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Do other Toyotas or even other brands have the storage space under the back floor like on the Rav4? I carry a lot of stuff with me and really like that it all fits under there. I had a 2012 Jeep Liberty that would've been lucky to get a few magazines in the joke of the storage thing they had in the back. Does the Highlander have it? Or any of the Lexus models? Or if anyone's seen it maybe under the back of the new Ford Explorer Sport? I also have gear under the back seats. Do any other SUVs have that gap the Rav4 does? Most of the ones I've seen go right to the floor so there's no room there, either.
 

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It is my understanding that the vast majority of vehicles - including the RAV4 since 2013 - keep the spare tire in that location (either inside under the floor, or under the vehicle on a crank-down cable system) because most people are so shallow they don't like the "ugly" spare tire on the back, and want their precious lift gate for a rear door instead of a swing gate.

One of the costs for that for most vehicles in this class is that means the loss of a full-sized spare tire and being stuck with a small "training wheel" temporary spare (except for some Jeep Cherokees, but they suffer HORRIBLY for rear cargo space at all, even above the floor).

But the other cost is the loss of the massively useful underfloor storage bins we have in our awesome 3rd gen RAV4s. In fact, that was one of the main reasons I chose the RAV4 over the competition, as it was easy to see the 4.3 was designed for usefulness. My underfloor storage bins are currently chock full of "winter survival kit" stuff with no loss of regular cargo space at all, and nothing sliding around back there. It's utterly brilliant.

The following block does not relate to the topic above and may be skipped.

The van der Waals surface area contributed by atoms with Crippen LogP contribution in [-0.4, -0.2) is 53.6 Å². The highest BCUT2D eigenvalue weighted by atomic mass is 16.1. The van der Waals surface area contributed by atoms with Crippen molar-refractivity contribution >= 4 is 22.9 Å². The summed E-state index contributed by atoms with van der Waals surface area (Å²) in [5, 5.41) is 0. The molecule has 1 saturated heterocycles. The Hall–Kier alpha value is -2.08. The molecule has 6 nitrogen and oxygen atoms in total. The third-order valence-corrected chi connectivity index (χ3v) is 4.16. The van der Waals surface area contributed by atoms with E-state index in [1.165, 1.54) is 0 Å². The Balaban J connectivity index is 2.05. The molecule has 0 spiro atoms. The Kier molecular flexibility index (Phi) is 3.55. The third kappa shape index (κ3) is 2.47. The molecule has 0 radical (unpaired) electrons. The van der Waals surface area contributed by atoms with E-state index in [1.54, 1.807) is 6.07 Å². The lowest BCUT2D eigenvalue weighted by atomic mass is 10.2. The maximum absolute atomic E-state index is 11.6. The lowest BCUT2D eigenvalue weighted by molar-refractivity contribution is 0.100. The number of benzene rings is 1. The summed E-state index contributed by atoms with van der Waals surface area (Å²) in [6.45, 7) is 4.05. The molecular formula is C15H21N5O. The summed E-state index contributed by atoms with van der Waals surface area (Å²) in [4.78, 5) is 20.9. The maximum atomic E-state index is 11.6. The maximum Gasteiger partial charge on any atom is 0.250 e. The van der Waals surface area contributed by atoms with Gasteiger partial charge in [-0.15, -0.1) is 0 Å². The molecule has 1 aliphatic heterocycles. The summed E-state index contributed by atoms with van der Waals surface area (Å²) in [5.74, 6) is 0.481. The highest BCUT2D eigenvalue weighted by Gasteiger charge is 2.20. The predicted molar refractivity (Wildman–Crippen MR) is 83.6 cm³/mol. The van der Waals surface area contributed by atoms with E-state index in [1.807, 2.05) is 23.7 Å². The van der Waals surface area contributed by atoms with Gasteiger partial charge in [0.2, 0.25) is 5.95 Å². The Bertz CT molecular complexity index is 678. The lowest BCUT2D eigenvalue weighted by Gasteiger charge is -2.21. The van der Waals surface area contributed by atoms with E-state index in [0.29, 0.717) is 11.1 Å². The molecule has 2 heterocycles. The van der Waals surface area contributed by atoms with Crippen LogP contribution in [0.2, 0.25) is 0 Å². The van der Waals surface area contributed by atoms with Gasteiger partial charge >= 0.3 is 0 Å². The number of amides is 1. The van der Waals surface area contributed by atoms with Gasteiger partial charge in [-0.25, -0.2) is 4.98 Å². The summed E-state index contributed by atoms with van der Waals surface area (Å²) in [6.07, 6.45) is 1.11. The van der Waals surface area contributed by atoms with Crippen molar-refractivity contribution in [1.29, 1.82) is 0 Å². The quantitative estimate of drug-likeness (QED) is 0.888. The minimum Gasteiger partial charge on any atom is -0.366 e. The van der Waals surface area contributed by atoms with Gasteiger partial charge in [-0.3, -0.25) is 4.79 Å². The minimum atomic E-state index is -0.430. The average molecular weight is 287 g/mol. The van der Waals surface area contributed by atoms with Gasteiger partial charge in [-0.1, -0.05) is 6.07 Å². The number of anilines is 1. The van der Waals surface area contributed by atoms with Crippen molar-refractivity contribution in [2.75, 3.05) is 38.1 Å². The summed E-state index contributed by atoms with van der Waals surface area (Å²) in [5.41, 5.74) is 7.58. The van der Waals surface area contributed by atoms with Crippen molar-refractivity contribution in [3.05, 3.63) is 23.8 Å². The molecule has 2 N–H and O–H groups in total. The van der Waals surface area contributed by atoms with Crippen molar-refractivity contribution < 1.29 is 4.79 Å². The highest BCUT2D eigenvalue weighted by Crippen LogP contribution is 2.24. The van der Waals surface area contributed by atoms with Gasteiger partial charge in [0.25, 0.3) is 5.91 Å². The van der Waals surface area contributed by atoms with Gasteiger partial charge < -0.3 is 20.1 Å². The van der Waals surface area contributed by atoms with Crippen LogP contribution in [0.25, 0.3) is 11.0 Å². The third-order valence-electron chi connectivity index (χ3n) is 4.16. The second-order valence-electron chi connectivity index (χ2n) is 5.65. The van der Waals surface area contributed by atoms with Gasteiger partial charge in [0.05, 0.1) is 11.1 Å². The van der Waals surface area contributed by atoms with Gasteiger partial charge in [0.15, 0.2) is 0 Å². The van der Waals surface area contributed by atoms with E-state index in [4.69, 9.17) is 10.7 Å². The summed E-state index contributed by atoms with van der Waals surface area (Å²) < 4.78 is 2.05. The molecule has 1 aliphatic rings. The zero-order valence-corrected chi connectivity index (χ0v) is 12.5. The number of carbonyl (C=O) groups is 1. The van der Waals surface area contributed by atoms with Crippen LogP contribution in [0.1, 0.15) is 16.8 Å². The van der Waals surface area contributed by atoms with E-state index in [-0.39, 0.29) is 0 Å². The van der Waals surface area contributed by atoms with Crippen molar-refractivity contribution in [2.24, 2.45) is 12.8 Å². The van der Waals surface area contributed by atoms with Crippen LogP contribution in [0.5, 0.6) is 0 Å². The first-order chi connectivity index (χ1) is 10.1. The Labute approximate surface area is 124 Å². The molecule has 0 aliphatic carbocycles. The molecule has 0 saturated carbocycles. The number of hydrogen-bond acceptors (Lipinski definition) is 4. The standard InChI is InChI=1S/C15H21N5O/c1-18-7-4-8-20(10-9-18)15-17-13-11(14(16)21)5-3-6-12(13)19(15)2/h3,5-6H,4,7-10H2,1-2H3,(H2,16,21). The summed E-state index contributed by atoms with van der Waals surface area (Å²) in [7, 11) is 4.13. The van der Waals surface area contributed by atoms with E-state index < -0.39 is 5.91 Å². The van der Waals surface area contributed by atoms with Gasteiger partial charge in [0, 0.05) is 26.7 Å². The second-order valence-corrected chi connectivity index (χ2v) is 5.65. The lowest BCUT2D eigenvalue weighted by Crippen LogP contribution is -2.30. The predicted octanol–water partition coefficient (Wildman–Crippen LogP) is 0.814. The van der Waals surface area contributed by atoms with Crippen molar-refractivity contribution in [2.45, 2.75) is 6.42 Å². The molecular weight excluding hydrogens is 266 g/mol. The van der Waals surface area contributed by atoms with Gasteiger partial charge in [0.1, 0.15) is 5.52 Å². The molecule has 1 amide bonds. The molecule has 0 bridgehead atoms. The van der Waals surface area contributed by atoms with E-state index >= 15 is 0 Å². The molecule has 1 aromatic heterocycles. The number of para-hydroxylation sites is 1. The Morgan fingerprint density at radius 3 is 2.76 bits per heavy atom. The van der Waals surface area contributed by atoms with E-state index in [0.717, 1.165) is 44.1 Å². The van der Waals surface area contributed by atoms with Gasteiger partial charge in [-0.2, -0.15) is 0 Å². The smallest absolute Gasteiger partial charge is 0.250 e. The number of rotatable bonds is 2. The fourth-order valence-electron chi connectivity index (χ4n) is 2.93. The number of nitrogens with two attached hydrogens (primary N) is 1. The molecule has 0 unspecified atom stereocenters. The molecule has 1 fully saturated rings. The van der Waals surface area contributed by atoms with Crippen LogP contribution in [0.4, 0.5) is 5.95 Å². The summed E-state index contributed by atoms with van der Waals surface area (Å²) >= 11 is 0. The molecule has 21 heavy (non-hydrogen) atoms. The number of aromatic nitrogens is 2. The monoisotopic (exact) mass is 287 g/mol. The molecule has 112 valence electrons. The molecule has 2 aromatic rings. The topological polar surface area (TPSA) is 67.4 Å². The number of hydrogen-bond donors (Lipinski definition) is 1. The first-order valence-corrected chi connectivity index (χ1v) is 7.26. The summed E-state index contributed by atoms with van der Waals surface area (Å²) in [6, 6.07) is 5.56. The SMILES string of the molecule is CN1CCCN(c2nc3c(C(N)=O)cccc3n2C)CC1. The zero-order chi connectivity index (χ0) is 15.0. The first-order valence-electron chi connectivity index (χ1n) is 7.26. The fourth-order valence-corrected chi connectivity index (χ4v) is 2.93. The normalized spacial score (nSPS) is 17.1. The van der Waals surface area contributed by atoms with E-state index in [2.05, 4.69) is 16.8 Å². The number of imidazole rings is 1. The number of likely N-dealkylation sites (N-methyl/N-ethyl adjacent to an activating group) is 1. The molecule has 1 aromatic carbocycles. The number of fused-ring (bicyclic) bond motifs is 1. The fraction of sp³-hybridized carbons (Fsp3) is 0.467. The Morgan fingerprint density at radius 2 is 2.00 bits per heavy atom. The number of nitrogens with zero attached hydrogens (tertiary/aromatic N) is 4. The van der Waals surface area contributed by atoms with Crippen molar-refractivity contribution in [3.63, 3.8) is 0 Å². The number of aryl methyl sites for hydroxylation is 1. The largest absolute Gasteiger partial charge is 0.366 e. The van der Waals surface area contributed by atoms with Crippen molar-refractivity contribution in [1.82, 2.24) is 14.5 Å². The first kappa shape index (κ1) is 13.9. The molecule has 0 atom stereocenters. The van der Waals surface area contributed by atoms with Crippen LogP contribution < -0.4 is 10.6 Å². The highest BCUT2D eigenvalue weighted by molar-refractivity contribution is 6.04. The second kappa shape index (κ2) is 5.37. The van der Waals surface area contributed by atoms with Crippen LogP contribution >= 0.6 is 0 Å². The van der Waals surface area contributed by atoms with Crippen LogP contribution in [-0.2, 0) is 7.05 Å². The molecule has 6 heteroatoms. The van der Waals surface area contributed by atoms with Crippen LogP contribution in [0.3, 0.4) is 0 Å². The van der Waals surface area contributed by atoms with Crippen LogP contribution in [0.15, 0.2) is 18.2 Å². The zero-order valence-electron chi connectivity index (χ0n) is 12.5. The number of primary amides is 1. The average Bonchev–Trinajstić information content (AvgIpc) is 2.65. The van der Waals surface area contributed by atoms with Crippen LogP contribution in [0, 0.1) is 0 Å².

Yes, for those that have the spare tire inside under the floor, there tends to be small pockets of storage around the tire and maybe a very little bit on the tire itself, but the tire itself takes up the vast majority of the space and the pockets tend to be very oddly shaped.

I suspect the only way you're ever going to find something remotely similar is to either:

1) Find another vehicle with the spare tire on the back with a swing gate (a Jeep something?), e.g. same basic design, or

2) Drive around with no spare tire at all, using the space where the spare tire was located inside, under the rear floor, or

3) Find a way to move the spare tire to the outside of the vehicle (e.g. securely fastened to the roof rack, or use a trailer hitch mounted spare tire bracket that swings out of the way so you can open the rear gate) - in other words, convert it to a 4.3 RAV4. :thumbs_up:

Best of luck in your search, and please let us know if you find anything designed to be this useful again.

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I like the roof idea. I've seen Land Rovers like that.

Looking cool is one thing. Paying to look cool is quite another. Geesh... might as well just mount a sail on top of the vehicle and plan on wasting more time to fill up with fuel more often.
 

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Have a look at Nissan Rogue. I believe they have under trunk storage and is customable too.
 

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It is my understanding that the vast majority of vehicles - including the RAV4 since 2013 - keep the spare tire in that location (either inside under the floor, or under the vehicle on a crank-down cable system) because most people are so shallow they don't like the "ugly" spare tire on the back, and want their precious lift gate for a rear door instead of a swing gate.
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I would not even look at the RAV until they changed to a rear lift door. Ended up with 2009 Venza because of that.
Has nothing to do with looks. Has everything to do with opening the rear in a garage and function.
"Here let me move that shopping cart 12 feet out of the way so you can open the rear hatch"....no thanks.
 

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[...] Has everything to do with opening the rear in a garage and function.
"Here let me move that shopping cart 12 feet out of the way so you can open the rear hatch"....no thanks.
And the hatch opens from the wrong side.
 

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And the hatch opens from the wrong side.
Not if you're in the habit of doing things from a different perspective.